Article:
Were Friends, with their system and strong discipline, a hierarchy? Is having to get one's concerns through this system to have something universally adopted an example of the sort of hierarchy this fellow is talking about? Perhaps. But it also required complete unity, and so reflected, as he describes, "real difficulty reaching consensus and setting goals." The worst of both worlds? Remember that the purpose of the Religious Society of Friends was not to bring about social change, per se, but to bring about the Kingdom of God on earth. That these turned out to be functionally similar from the outside is not coincidental I think, but they are a very different basic concern, and the desire to bring about the Kingdom of God on earth as an essential hope did make change slow and the status quo last a long time. All of which should have made being the leaders in social change completely impossible--except that the Lord willed otherwise and they submitted to his will.

(King James)
 4Now there are diversities of gifts, but the same Spirit.
 5And there are differences of administrations, but the same Lord.
 6And there are diversities of operations, but it is the same God which worketh all in all.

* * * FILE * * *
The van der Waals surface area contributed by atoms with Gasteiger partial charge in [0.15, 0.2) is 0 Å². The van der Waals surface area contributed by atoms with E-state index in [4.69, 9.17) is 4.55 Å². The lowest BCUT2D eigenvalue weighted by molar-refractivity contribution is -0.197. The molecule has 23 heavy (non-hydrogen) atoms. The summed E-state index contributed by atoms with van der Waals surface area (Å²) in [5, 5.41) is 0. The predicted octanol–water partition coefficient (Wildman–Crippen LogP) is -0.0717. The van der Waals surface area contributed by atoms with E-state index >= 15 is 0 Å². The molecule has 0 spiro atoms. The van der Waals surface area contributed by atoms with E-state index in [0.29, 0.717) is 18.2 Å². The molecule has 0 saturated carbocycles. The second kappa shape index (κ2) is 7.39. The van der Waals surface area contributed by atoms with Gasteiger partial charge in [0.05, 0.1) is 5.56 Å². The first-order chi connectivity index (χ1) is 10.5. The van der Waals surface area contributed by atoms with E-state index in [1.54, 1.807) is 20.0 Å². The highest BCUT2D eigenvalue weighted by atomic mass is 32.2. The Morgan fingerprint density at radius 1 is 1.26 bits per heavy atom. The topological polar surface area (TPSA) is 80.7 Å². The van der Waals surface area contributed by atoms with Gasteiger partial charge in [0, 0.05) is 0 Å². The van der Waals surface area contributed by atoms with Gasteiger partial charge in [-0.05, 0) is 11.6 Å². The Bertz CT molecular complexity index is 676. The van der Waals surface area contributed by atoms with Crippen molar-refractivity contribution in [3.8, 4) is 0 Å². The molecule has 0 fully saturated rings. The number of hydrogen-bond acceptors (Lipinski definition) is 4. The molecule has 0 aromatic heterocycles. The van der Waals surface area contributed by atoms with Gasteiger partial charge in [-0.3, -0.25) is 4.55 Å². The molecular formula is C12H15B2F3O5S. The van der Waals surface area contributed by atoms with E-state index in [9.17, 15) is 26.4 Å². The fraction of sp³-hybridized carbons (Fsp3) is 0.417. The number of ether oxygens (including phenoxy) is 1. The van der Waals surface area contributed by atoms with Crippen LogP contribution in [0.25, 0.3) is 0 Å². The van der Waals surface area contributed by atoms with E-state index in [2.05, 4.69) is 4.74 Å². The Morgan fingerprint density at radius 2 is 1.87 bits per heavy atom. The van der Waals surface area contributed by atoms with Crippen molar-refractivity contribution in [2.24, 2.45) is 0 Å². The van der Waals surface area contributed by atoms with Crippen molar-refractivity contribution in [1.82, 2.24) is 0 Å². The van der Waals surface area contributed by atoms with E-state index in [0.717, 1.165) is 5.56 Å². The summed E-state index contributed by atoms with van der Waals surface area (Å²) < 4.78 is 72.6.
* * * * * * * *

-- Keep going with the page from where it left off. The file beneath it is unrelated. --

7But the manifestation of the Spirit is given to every man to profit withal.
 8For to one is given by the Spirit the word of wisdom; to another the word of knowledge by the same Spirit;
 9To another faith by the same Spirit; to another the gifts of healing by the same Spirit;
 10To another the working of miracles; to another prophecy; to another discerning of spirits; to another divers kinds of tongues; to another the interpretation of tongues:
 11But all these worketh that one and the selfsame Spirit, dividing to every man severally as he will.
 12For as the body is one, and hath many members, and all the members of that one body, being many, are one body: so also is Christ.
Comment by N. Jeanne Burns on 9th mo. 28, 2010 at 12:03pm
Thank you all Friends! I also woke up with another example (not a specifically Quaker one, though some Friends were involved): The Underground Railroad! It did not have a hierarchy, leader, or structure, but it did have strong links.
Comment by Martin Kelley on 9th mo. 28, 2010 at 2:52pm
Malcolm Gladwell's modus operandi is to make outrageously counter-intuitive claims that people will talk about enough that they'll buy his magazines, books and bobble-head likenesses. I find him likable and diverting but don't take his claims very seriously. He's a lot like Wired's Chris Anderson, his sometimes sparring partner, which isn't surprising as they work for the same magazine empire.